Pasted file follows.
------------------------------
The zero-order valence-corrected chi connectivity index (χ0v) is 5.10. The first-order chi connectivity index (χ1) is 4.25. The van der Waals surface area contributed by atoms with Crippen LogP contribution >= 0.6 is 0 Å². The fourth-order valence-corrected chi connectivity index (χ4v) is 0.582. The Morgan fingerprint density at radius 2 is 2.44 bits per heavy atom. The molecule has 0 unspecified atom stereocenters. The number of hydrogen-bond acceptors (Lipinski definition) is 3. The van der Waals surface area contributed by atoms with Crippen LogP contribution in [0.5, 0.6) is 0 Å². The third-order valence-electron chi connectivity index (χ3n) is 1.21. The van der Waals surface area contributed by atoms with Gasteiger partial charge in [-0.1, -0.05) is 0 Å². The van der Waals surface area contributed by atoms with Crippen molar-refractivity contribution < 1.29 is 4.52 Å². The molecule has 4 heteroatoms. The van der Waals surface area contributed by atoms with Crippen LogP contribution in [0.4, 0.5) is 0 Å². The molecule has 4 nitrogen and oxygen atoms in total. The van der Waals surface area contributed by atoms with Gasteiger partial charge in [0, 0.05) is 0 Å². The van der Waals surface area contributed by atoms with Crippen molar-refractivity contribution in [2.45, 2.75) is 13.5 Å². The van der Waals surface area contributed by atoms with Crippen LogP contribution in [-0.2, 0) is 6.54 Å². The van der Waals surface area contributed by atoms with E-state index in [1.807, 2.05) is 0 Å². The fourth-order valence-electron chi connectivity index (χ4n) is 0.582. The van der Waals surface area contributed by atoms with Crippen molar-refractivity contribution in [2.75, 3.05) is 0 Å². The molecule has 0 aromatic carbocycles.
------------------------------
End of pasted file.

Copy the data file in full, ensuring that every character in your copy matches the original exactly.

The zero-order valence-corrected chi connectivity index (χ0v) is 5.10. The first-order chi connectivity index (χ1) is 4.25. The van der Waals surface area contributed by atoms with Crippen LogP contribution >= 0.6 is 0 Å². The fourth-order valence-corrected chi connectivity index (χ4v) is 0.582. The Morgan fingerprint density at radius 2 is 2.44 bits per heavy atom. The molecule has 0 unspecified atom stereocenters. The number of hydrogen-bond acceptors (Lipinski definition) is 3. The van der Waals surface area contributed by atoms with Crippen LogP contribution in [0.5, 0.6) is 0 Å². The third-order valence-electron chi connectivity index (χ3n) is 1.21. The van der Waals surface area contributed by atoms with Gasteiger partial charge in [-0.1, -0.05) is 0 Å². The van der Waals surface area contributed by atoms with Crippen molar-refractivity contribution < 1.29 is 4.52 Å². The molecule has 4 heteroatoms. The van der Waals surface area contributed by atoms with Crippen LogP contribution in [0.4, 0.5) is 0 Å². The molecule has 4 nitrogen and oxygen atoms in total. The van der Waals surface area contributed by atoms with Gasteiger partial charge in [0, 0.05) is 0 Å². The van der Waals surface area contributed by atoms with Crippen molar-refractivity contribution in [2.45, 2.75) is 13.5 Å². The van der Waals surface area contributed by atoms with Crippen LogP contribution in [-0.2, 0) is 6.54 Å². The van der Waals surface area contributed by atoms with E-state index in [1.807, 2.05) is 0 Å². The fourth-order valence-electron chi connectivity index (χ4n) is 0.582. The van der Waals surface area contributed by atoms with Crippen molar-refractivity contribution in [2.75, 3.05) is 0 Å². The molecule has 0 aromatic carbocycles.